Ingredients: pork, onions, garlic, ginger, salt, turmeric, and chilli powder from local markets.  King chillies and fermented bamboo shoots from the Northeast.

Instructions: Peel and slice onions, garlic and ginger, then crush with mortar and pestle.  Combine all ingredients and cook for an hour or two.  Do not add water.

In the cramped room, in long sleeves with trousers tucked into my socks to keep off mosquitoes, it was sweaty work. While we peeled and cut and crushed, Surendra entertained us with his guitar – Amazing Grace et al. – and with music on his phone.  “This is when we have fun”, said Worchihan once the pot was bubbling away: time to relax and chat, shaking the saucepan every five minutes to mix and avoid burning.  They helped me identify words in Bollywood songs and Hindi Christian choruses, before dancing to the Back Street Boys and Justin Bieber’s “Baby Baby Baby”.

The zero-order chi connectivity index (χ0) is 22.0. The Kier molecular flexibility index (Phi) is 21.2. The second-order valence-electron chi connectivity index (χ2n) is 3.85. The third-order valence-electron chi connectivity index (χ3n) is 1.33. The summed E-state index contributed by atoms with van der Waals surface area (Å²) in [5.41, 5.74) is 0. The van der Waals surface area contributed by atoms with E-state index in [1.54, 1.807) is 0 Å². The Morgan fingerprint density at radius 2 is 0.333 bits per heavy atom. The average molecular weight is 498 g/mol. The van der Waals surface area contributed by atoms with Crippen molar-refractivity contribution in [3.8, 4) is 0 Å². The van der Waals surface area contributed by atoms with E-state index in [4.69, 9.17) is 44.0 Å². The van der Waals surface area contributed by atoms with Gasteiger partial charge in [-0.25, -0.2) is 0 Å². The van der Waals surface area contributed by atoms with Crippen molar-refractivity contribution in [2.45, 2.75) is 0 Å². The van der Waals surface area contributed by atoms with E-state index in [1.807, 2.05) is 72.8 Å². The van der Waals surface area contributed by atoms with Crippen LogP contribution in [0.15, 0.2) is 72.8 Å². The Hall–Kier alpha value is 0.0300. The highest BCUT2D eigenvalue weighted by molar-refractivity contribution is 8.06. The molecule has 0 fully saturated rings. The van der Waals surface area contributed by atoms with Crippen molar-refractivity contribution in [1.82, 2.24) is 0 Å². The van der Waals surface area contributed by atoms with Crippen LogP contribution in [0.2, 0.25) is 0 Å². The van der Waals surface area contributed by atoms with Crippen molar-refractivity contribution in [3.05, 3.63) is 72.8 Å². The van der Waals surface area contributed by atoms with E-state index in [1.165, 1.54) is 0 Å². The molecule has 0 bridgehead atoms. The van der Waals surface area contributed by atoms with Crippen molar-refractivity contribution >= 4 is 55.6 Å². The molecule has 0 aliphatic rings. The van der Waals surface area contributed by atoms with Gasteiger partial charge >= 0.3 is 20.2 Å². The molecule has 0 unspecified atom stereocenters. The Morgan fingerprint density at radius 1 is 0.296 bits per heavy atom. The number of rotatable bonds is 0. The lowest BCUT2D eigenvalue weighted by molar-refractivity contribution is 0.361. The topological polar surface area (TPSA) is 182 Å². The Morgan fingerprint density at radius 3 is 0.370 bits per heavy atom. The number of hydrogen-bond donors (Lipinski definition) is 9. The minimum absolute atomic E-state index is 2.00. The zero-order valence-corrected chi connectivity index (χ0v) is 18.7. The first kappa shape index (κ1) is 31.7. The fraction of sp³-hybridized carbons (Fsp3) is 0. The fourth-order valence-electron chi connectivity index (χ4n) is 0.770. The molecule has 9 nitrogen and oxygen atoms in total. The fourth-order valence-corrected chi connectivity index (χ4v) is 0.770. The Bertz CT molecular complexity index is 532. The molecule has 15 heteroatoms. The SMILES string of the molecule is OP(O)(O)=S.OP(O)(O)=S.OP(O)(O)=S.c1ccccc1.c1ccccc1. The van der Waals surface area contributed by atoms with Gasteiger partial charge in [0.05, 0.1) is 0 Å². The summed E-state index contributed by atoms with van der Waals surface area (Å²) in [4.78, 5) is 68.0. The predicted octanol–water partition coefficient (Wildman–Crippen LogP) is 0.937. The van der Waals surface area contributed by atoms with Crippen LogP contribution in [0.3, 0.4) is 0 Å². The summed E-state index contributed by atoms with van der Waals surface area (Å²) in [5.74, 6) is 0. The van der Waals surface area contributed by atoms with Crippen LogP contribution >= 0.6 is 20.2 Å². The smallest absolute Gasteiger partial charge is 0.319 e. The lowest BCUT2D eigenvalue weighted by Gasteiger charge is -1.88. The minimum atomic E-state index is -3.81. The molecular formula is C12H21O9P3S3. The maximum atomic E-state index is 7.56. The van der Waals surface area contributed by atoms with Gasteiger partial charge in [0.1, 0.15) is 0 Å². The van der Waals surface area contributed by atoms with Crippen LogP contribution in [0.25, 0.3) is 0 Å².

chilli-pork-specialThen up to the TV room for the interstate cricket semi-final of Delhi vs Chennai.  The last Delhi batter went out around 10:30pm and we trooped back down for pork and rice.  The spicy pork was a slight gamble with my recovering stomach but too good to miss, and despite my contribution it didn’t disappoint.  Except for Kevi, who complained that we’d only added four king chillies: there’d be a better taste with eight.

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Chilling in Mosques and Boiling in Bhopal

I sleep on a train, study at a madrasa, rage at litterbugs and relax in mosques; I walk from the coast to the Himalayas in a few hours, sweat like dogs and play chess with Krishna.